In 1876 Curt Dietzschold (1852-1922), a German mechanical engineer from Dresden was invited to come in Glashütte (a small town in Sächsische Schweiz-Osterzgebirge, which was the birthplace of the German watchmaking industry), and to became a co-owner and head of the company Strasser & Rohde (a workshop for the construction of computing machinery, precision equipment and pendulum clocks). In the same year Dietzschold started to build a calculating machine. Its calculating mechanism was based on a relatively new type of mechanism—so called Schaltwerk mit Schaltklinke (rear derailleur with switching latch, or switching pawl). The switching latch mechanism is described first time by Leupold in 1727, and was later used very successfully in Hamann’s machines.
In 1877 Dietzschold produced three copies of his machine and gave up one of them to the Royal Prussian Statistical Office for testing. The statistical office found that the machine did not operate to their full satisfaction. That’s why Dietzschold asked for help another engineer and one of his most gifted university schoolmates from Universität Karlsruhe, Gotthilf Robert Arthur Burkhardt, (24.01.1857, Apolda–21.07.1918, Glashütte), who was then serving his time in the army.
Burkhardt’s residence and production facility in Glashütte
Burkhardt came to Glashütte in 1878, but next year 1879 his friend Curt Dietzschold decided to accept the proposal to became a director of Österreichischen Uhrmacherschule in Karlstein, and left the town. In the same year Burkhardt founded the first specialized factory for calculating machines in Germany—Erste Glashütter Rechenmaschinenfabrik and thus laid the foundation for the calculating machine industry in Germany.
Burkhardt decided to abandon the design of Dietzschold and returned to the classical stepped-drum system of Leibniz and Colmar, changing the setting and transfer system of the machine to the stepped-drum system. The production of first model of the machine (so called Model A) was started in 1880 (see the photo below).
Burkhardt’s Model A calculating machine (Courtesy of Mr. John Wolf)
The Burkhardt Arithmometer (sometimes known as a Glashutte machine because of where it was made) has overall measurements: 10.5 cm x 52 cm x 21 cm, and weight about 10 kg. It has a brass top plate painted black and a brass and steel mechanism that both fit snugly in a wooden case. Six (or eight) German silver levers move to set numbers. The operating crank is to the right of the levers, and an addition & multiplication / subtraction & division lever is to their left. The operating crank folds down so that the lid closes. At the far left is a compartment with a slate cover.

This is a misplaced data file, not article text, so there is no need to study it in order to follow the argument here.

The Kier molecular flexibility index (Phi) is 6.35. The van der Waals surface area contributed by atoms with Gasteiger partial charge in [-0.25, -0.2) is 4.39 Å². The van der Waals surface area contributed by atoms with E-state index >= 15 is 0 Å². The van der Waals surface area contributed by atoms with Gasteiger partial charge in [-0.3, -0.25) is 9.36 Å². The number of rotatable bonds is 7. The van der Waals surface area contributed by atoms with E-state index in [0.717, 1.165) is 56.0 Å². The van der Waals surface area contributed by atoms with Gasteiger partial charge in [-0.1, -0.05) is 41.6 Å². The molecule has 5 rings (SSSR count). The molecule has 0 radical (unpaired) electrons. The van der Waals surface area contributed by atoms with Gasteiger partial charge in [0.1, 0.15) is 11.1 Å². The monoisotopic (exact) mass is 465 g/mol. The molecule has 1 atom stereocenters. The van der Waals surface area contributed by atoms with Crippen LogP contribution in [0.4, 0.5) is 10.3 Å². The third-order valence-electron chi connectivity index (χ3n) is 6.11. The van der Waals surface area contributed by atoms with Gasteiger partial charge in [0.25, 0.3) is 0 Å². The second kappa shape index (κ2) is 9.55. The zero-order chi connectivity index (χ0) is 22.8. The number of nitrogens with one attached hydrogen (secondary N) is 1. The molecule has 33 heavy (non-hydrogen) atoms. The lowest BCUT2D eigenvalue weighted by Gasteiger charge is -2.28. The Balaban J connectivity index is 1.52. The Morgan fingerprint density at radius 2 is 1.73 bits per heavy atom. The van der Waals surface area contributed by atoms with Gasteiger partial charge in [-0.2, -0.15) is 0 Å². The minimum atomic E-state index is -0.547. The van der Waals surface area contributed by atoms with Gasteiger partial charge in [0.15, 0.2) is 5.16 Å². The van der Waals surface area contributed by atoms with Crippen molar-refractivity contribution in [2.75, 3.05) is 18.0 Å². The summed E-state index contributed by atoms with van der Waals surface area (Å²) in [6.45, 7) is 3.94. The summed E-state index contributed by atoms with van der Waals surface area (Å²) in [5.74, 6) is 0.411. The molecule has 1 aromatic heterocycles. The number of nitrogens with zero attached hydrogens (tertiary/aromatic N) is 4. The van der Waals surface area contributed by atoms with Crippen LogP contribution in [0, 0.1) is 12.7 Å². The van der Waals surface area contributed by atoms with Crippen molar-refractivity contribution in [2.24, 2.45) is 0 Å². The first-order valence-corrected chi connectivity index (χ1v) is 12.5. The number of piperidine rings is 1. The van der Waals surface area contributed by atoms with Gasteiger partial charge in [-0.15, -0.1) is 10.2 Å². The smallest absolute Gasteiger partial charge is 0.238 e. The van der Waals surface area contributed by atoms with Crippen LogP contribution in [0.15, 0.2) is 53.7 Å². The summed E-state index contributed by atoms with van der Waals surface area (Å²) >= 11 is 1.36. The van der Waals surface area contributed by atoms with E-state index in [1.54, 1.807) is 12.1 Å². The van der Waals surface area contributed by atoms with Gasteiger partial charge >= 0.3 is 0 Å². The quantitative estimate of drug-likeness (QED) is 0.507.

Behind the levers is a carriage with a 8(9)-window revolution register and a 14(16)-window result register. Both registers have thumbscrews for setting numbers. Each window of the revolution register shows the digits from 0 to 9 in black, and from 1 to 8 in red. A bell sounds when the crank has been turned too often in subtraction and a negative number results. It is intended especially for use in division. A knob on the right side of the machine clears the revolution register, and another knob on the left side clears the result register. When these knobs are in use, brass bars extend out the sides of the carriage. Holes for decimal markers are between the levers and between the windows of the registers, but the machine has no decimal markers.
A piece of wood hinged to the back of the case of the machine can be released so that the instrument slopes toward the operator. A panel in the bottom of the case slides across to reveal the brass stepped drums.
A number of machines were produced for government authorities, insurance companies, and the like, but the demand for such machines was still so insignificant, that Burkhardt had to turn to the manufacture of other articles and, in fact, had to leave Glashütte for Braunschweig for several years (during which time he was active in an entirely different line—construction of a complex harp). He returned to Glashütte in 1885 and again devoted his time to the manufacture of calculating machines. In 1892 the number of sold machines of Burkhardt reached 500.
In 1895 Burkhardt made a successful business cooperation with Hugo Bunzel, a painter and businessman from Prague. Bunzel not only sell the Burkhardt’s machines, but also launched his own version of the device under the name Bunzel Rechenmaschine
In 1909 the wooden box was replaced by a cast iron casing and Model D and Model G were released (see the photo below).
Burkhardt model “G” calculating machine
In 1913 were released 3 new models—K, C, E.
Burkhardt model “E” calculating machine
Burkhardt is generally regarded as the founder of the calculating machine industry in Germany, and in the course of years he managed to keep improving his product (but he never patented it). The Burkhardt Arithmometer obtained front places and medals on national, international and world fairs and was produced up to 1929, when the factory in Glashütte was closed. The successful calculating machines Saxonia and Archimedes were based on the construction of the Burkhardt Arithmometer.